What happened after is something I wouldn’t wish on my worst enemy. I had to take medication to make my body realise it had to go into labour, and return the next evening to give birth.
We returned home and I went in the pink nursery and saw all the pink clothes, the car seat, the packed hospital bags and I couldn’t bear to look at it. I knew I wouldn’t cope returning from the hospital after having my baby and be able to look at it, so I made Ell get down suitcases and help me pack everything away.  When we finished I moved some of Izzie’s toys in there, as looking at an empty pink room was almost as unbearable as seeing her things, that she would never get to use.
Sophie was born on Wednesday February 1st 2012, just after midnight, after a very quick and painful labour, weighing less than a pound. She was born on the day I would be turned 24 weeks pregnant.  Leaving the delivery ward without a baby, hearing other newborn babies around me crying was the single worst experience of my life.  I had to try to carry on with my life for Izzie, whilst mourning Sophie.
Having Izzie was my reason for getting through each day, but I knew I had to get pregnant again as soon as possible – another baby would never replace the little girl we had lost but I needed something positive to focus on.
Six weeks later, we returned to the hospital and were given the all clear to try for another baby. There was no reason why this might happen again, and Sophie’s post-mortem had shown nothing, except she was small for her gestation. The consultant suggested that the flu may have also caused complications but this wasn’t a definite reason why Sophie had died.
I fell pregnant with my first rainbow baby, Ollie very quickly after the appointment and found out I was pregnant on the 27th April 2012.
My pregnancy with Ollie was surprisingly positive. I had a wonderful midwife and consultant who were happy to give me extra checks, and I was no longer the naive person I had been, I was a mummy who had suffered loss and knew I couldn’t go through it again. I became very vigilant of Ollie’s movements as my pregnancy went along. My pregnancy was as straightforward as it could’ve been, and despite a few worrying moments and panic when I wasn’t sure if I had felt him move, I was always reassured and never scared to phone if I was concerned.
Ollie arrived into the world on the evening of the 19th December 2012, weighing 6lb 8oz and he was perfect. Izzie was besotted with her little brother and we finally began our lives as a family of four.
Newborn Ollie


In May 2014 we decided to try for one more baby to complete our family. I had always wanted three children and we were so happy to fall pregnant with Mason in September 2014.
As much as my pregnancy with Ollie had been positive, with Mason I definitely felt so much more anxious. I think with Ollie, I knew I had to be positive to make it through my pregnancy, but with Mason, the reality had really set in over what had happened with Sophie, and from the moment I felt his first kicks at around 18 weeks I was almost obsessed with monitoring them. I started suffering from bad dreams, where I would wake up suddenly and think I hadn’t felt him kick.
I lost count of the number of nights the bedroom light was turned on and I was pacing trying to encourage movements. Despite a few scares,  very patient husband and a few trips to the day assessment ward to be monitored, my pregnancy was straightforward and the midwife had no real concerns. She was lovely and was happy to see me to reassure me whenever I needed.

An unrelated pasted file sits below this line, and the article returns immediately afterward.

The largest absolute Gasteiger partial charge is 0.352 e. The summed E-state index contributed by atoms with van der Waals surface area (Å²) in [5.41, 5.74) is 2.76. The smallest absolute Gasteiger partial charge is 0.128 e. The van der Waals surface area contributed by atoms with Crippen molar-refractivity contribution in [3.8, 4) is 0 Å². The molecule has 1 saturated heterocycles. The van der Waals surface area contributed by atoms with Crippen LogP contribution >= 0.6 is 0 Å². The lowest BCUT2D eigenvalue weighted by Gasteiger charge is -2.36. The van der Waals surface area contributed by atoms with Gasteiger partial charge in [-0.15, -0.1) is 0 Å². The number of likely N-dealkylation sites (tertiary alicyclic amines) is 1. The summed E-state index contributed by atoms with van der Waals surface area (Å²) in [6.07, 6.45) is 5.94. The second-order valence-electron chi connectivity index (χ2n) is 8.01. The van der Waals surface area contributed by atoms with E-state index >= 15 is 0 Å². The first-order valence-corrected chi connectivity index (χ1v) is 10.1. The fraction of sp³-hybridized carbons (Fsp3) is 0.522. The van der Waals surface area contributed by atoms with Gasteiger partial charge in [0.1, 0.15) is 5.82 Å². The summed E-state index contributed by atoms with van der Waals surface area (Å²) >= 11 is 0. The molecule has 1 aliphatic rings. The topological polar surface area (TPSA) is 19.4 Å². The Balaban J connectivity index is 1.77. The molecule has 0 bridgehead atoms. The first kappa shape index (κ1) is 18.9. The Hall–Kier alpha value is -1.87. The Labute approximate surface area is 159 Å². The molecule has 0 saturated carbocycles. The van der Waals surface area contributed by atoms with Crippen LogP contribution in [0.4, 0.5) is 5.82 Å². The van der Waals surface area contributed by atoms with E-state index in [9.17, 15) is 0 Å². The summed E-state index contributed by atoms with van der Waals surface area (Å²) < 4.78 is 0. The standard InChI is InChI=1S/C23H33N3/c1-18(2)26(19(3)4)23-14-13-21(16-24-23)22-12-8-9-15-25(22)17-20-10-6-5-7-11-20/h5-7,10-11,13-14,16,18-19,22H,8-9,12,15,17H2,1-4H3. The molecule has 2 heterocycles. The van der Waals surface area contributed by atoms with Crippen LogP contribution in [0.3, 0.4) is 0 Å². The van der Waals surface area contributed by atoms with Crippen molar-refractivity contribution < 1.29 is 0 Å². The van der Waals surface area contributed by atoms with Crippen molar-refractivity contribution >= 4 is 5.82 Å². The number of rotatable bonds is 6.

Me at 37+2 weeks pregnant with Mason


As I got to 37 weeks pregnant, I knew Mason was going to be a bigger baby than Izzie and Ollie, and his movements definitely became fewer as he seemed to start running out of room. At my midwife appointment at 38 weeks I mentioned I was concerned about his movements – we had been to day assessment a few times in the previous couple of weeks, but I was still a little surprised when my midwife rang the hospital and they asked me to go straight there.
When we arrived at GWH, I was placed on the monitor for half an hour, which showed very few movements, and although Mason’s heartbeat was fine, I was having three contractions in 10 minutes that I wasn’t feeling, and when I did, his heart rate became erratic.
Due to my history, the consultant was called and made the decision then and there to induce me  – she wasn’t happy to wait. They kept me in and started the induction process –  a pessary and then broke my waters at 9am then next morning. Mason was born quickly after a 2 hour labour on 14th May 2015, weight 7lb 14oz.
Newborn Mason


I was so grateful that my midwife had reacted quickly and got me to go to the hospital – despite my history, I was still worried I would be wasting their time. The look on the consultants face when they decided to induce me made me realise how important it was that I had gone to be monitored. Because of the wonderful midwife and consultant I now have a gorgeous 17 month old little boy.
We always hear about mothers instinct, and before I had children I always thought this meant when you had a child, but mothers instinct starts the minute you find out you have a tiny life inside of you. Always trust your instinct and if you think something is wrong, or you are worried about your babies movements, please contact your midwife or hospital as soon as possible. Never feel like you are wasting their time, or you are being a pain. If only one person is remind to monitor their babies movement after reading our story, Sophie’s legacy and her story will live on, as she does in our hearts.


Please give this video from Tommy’s a watch, and support their campaign.